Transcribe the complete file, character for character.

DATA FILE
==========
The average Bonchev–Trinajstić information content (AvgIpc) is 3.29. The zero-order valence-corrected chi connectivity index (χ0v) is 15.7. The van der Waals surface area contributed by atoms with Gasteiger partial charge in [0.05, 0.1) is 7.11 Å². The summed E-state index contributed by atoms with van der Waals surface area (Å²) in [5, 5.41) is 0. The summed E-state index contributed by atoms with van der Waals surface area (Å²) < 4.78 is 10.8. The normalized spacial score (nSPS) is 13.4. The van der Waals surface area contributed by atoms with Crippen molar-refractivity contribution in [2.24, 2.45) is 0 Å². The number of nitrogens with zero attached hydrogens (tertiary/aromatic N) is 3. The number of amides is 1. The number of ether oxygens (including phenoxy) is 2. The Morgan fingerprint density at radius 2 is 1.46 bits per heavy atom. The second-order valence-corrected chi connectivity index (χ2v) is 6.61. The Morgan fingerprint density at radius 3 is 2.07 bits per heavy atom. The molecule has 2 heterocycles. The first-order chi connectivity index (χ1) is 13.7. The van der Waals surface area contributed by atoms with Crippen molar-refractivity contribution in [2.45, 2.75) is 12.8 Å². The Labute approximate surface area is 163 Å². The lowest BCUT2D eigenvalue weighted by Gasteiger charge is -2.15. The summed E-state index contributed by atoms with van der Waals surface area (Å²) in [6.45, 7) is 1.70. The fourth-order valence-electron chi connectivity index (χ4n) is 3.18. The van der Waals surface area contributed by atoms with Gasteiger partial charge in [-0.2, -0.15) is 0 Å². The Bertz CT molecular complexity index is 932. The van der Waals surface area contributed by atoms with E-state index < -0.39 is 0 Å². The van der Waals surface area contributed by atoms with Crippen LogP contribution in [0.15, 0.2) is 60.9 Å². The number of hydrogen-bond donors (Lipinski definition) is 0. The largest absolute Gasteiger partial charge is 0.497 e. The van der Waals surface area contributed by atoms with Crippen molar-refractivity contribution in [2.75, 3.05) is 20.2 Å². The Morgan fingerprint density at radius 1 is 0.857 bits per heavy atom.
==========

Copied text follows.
The average Bonchev–Trinajstić information content (AvgIpc) is 3.29. The zero-order valence-corrected chi connectivity index (χ0v) is 15.7. The van der Waals surface area contributed by atoms with Gasteiger partial charge in [0.05, 0.1) is 7.11 Å². The summed E-state index contributed by atoms with van der Waals surface area (Å²) in [5, 5.41) is 0. The summed E-state index contributed by atoms with van der Waals surface area (Å²) < 4.78 is 10.8. The normalized spacial score (nSPS) is 13.4. The van der Waals surface area contributed by atoms with Crippen molar-refractivity contribution in [2.24, 2.45) is 0 Å². The number of nitrogens with zero attached hydrogens (tertiary/aromatic N) is 3. The number of amides is 1. The number of ether oxygens (including phenoxy) is 2. The Morgan fingerprint density at radius 2 is 1.46 bits per heavy atom. The second-order valence-corrected chi connectivity index (χ2v) is 6.61. The Morgan fingerprint density at radius 3 is 2.07 bits per heavy atom. The molecule has 2 heterocycles. The first-order chi connectivity index (χ1) is 13.7. The van der Waals surface area contributed by atoms with Crippen molar-refractivity contribution in [2.45, 2.75) is 12.8 Å². The Labute approximate surface area is 163 Å². The lowest BCUT2D eigenvalue weighted by Gasteiger charge is -2.15. The summed E-state index contributed by atoms with van der Waals surface area (Å²) in [6.45, 7) is 1.70. The fourth-order valence-electron chi connectivity index (χ4n) is 3.18. The van der Waals surface area contributed by atoms with Gasteiger partial charge in [-0.2, -0.15) is 0 Å². The Bertz CT molecular complexity index is 932. The van der Waals surface area contributed by atoms with E-state index < -0.39 is 0 Å². The van der Waals surface area contributed by atoms with Crippen LogP contribution in [0.15, 0.2) is 60.9 Å². The number of hydrogen-bond donors (Lipinski definition) is 0. The largest absolute Gasteiger partial charge is 0.497 e. The van der Waals surface area contributed by atoms with Crippen molar-refractivity contribution in [2.75, 3.05) is 20.2 Å². The Morgan fingerprint density at radius 1 is 0.857 bits per heavy atom.